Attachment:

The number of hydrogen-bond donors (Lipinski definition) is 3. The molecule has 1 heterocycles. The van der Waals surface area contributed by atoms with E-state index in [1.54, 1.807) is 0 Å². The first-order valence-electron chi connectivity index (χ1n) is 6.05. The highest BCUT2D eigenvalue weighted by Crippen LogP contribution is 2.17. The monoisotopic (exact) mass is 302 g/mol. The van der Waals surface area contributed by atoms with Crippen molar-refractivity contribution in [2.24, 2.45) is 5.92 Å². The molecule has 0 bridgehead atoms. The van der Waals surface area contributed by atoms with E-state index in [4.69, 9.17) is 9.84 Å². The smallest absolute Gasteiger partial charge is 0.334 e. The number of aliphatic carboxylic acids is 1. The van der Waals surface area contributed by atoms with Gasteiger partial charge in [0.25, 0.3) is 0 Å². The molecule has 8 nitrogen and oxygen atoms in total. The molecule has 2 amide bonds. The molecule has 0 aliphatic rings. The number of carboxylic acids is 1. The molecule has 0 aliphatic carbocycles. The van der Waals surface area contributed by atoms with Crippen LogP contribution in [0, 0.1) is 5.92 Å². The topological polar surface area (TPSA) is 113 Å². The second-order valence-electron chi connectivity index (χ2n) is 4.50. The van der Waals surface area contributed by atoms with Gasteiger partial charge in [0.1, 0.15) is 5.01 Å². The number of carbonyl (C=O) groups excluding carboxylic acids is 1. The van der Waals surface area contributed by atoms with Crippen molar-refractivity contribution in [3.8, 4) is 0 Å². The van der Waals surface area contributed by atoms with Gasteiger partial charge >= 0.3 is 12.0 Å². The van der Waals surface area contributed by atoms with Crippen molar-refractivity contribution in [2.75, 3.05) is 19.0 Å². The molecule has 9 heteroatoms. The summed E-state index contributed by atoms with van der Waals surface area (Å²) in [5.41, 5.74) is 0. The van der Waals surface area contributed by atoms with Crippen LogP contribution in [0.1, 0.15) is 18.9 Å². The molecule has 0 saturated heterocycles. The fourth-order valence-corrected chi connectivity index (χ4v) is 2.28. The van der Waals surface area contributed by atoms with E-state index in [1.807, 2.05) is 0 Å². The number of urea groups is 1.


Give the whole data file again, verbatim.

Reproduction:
The number of hydrogen-bond donors (Lipinski definition) is 3. The molecule has 1 heterocycles. The van der Waals surface area contributed by atoms with E-state index in [1.54, 1.807) is 0 Å². The first-order valence-electron chi connectivity index (χ1n) is 6.05. The highest BCUT2D eigenvalue weighted by Crippen LogP contribution is 2.17. The monoisotopic (exact) mass is 302 g/mol. The van der Waals surface area contributed by atoms with Crippen molar-refractivity contribution in [2.24, 2.45) is 5.92 Å². The molecule has 0 bridgehead atoms. The van der Waals surface area contributed by atoms with E-state index in [4.69, 9.17) is 9.84 Å². The smallest absolute Gasteiger partial charge is 0.334 e. The number of aliphatic carboxylic acids is 1. The van der Waals surface area contributed by atoms with Gasteiger partial charge in [0.25, 0.3) is 0 Å². The molecule has 8 nitrogen and oxygen atoms in total. The molecule has 2 amide bonds. The molecule has 0 aliphatic rings. The number of carboxylic acids is 1. The molecule has 0 aliphatic carbocycles. The van der Waals surface area contributed by atoms with Crippen LogP contribution in [0, 0.1) is 5.92 Å². The topological polar surface area (TPSA) is 113 Å². The second-order valence-electron chi connectivity index (χ2n) is 4.50. The van der Waals surface area contributed by atoms with Gasteiger partial charge in [0.1, 0.15) is 5.01 Å². The number of carbonyl (C=O) groups excluding carboxylic acids is 1. The van der Waals surface area contributed by atoms with Crippen molar-refractivity contribution in [3.8, 4) is 0 Å². The van der Waals surface area contributed by atoms with Gasteiger partial charge >= 0.3 is 12.0 Å². The van der Waals surface area contributed by atoms with Crippen molar-refractivity contribution in [2.75, 3.05) is 19.0 Å². The molecule has 9 heteroatoms. The summed E-state index contributed by atoms with van der Waals surface area (Å²) in [5.41, 5.74) is 0. The van der Waals surface area contributed by atoms with Crippen LogP contribution in [0.1, 0.15) is 18.9 Å². The molecule has 0 saturated heterocycles. The fourth-order valence-corrected chi connectivity index (χ4v) is 2.28. The van der Waals surface area contributed by atoms with E-state index in [1.807, 2.05) is 0 Å². The number of urea groups is 1.